I would like to say a big thank you to all the counters, drivers and distributors who regularly give up their time every month to make sure our Shire paper gets to all our residents.

A lot of hard work goes into the editing and production of Shire, and so it is important that the efforts of those people are seen by all of us.

Thanks to those who recently contacted me after my appeal for volunteers for houses that were not receiving their copy. They are now part of the team, and hopefully, enjoying the chance to be part of our work. I would like to wish all of you a happy and peaceful Christmas and thank you once again.

Bobbie Perkins- Distribution Co-ordinator.

St. Mary's News - December

Hi Folks!

Well, Christmas is nearly with us when once again we have a tendency to eat and drink more than normal, and then to our cost find we have increased several inches on our waistlines. It is not so much fun later when we try and take it all off. Losing weight and inches is never as much fun!

Here are our events and services leading up to Christmas:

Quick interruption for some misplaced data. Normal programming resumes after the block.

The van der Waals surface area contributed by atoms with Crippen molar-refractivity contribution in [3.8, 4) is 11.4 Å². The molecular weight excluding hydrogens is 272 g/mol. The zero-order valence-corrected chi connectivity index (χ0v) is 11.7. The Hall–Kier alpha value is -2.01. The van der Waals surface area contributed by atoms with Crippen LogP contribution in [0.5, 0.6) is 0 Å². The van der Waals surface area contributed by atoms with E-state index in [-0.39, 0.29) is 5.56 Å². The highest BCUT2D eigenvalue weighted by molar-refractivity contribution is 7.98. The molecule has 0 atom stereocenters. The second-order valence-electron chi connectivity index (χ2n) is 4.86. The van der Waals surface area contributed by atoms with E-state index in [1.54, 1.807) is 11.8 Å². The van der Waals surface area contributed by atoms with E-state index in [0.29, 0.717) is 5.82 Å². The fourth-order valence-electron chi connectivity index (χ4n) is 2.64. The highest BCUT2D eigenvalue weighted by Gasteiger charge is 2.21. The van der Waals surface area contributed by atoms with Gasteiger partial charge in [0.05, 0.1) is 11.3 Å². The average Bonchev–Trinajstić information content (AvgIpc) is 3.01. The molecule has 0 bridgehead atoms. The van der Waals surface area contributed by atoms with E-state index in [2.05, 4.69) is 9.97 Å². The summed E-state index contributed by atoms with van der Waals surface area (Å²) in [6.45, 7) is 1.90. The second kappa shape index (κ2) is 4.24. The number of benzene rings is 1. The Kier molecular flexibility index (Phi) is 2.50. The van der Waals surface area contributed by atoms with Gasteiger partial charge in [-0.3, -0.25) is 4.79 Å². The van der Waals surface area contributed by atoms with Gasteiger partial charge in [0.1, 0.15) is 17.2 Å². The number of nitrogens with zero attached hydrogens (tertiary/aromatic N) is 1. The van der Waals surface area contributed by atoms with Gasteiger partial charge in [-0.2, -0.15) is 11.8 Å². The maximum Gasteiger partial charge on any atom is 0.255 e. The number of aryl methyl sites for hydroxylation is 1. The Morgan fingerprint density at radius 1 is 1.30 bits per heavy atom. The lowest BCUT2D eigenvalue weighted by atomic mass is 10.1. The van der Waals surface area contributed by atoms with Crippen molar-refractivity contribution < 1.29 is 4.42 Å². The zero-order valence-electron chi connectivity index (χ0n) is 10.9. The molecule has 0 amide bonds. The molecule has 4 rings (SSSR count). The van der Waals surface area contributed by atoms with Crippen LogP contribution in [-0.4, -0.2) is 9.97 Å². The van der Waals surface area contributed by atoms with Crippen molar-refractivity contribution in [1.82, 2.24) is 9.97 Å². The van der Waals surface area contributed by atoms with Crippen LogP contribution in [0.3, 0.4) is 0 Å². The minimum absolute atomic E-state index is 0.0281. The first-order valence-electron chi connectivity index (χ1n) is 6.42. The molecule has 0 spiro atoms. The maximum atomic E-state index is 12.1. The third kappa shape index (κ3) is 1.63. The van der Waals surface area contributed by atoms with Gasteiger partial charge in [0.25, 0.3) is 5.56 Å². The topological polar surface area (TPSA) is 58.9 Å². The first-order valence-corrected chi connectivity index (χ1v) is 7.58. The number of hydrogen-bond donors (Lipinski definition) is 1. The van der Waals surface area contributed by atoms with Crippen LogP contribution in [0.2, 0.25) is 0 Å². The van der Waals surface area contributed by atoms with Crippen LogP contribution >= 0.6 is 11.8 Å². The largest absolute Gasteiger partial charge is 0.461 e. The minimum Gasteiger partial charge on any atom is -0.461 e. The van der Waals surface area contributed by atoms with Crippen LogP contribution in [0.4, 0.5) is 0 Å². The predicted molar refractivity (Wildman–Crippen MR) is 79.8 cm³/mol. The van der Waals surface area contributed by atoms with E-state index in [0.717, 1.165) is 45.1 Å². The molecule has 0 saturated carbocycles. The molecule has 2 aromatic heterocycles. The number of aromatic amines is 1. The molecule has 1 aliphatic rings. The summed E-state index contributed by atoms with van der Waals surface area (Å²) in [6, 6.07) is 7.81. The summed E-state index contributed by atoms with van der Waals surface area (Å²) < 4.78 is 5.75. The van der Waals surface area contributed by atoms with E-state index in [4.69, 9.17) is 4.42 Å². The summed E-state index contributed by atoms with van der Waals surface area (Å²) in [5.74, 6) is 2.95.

• Sunday, 4th December at 2pm the Shirehampton Area Choir

    Sunday, 4th December at 2pm the Shirehampton Area Choir present their annual Christmas Concert in the church. Tickets are £5 and all the proceeds will be donated to The Bristol Area Stroke Foundation.

  • Friday, 9th December at 3pm - The Greatest Story Ever Told

    Friday, 9th December at 3pm there will be a presentation in the church of The Greatest Story Ever Told - the Nativity story in words and music by Lewis & Furneaux followed by a Festive Tea. Tickets are £5 available at the Church Office.

  • Saturday, 10th December at 12noon - Grand Christmas Raffle

    Saturday 10th December at 12noon, in church, we will be drawing the winners of our Grand Christmas Raffle. If you haven’t got your tickets yet, buy one now whilst you still have the chance!

  • Sunday, 11th December at 4pm - The Magical Christmas Jigsaw

    Sunday 11th December at 4pm the children will present a nativity play in church - The Magical Christmas Jigsaw - which will be followed by tea. Please come and give them your support!

  • Thursday, 15th December at 3.30pm - Messy Church for Christmas for families

    Thursday 15th December at 3.30pm there will be Messy Church for Christmas for families with the theme “The Wise Men’s Gifts”. Crafts are suitable for children aged 3+ but younger siblings are warmly welcomed and we have a creche.

  • Saturday, 17th December at 10.30am - Carols in the Churchyard

    Saturday, 17th December at 10.30am there will be a group of people singing Carols in the Churchyard and collecting donations for Christian Aid. You are welcome to come and join them.

  • Sunday, 18th December at 10am - Holy Communion Service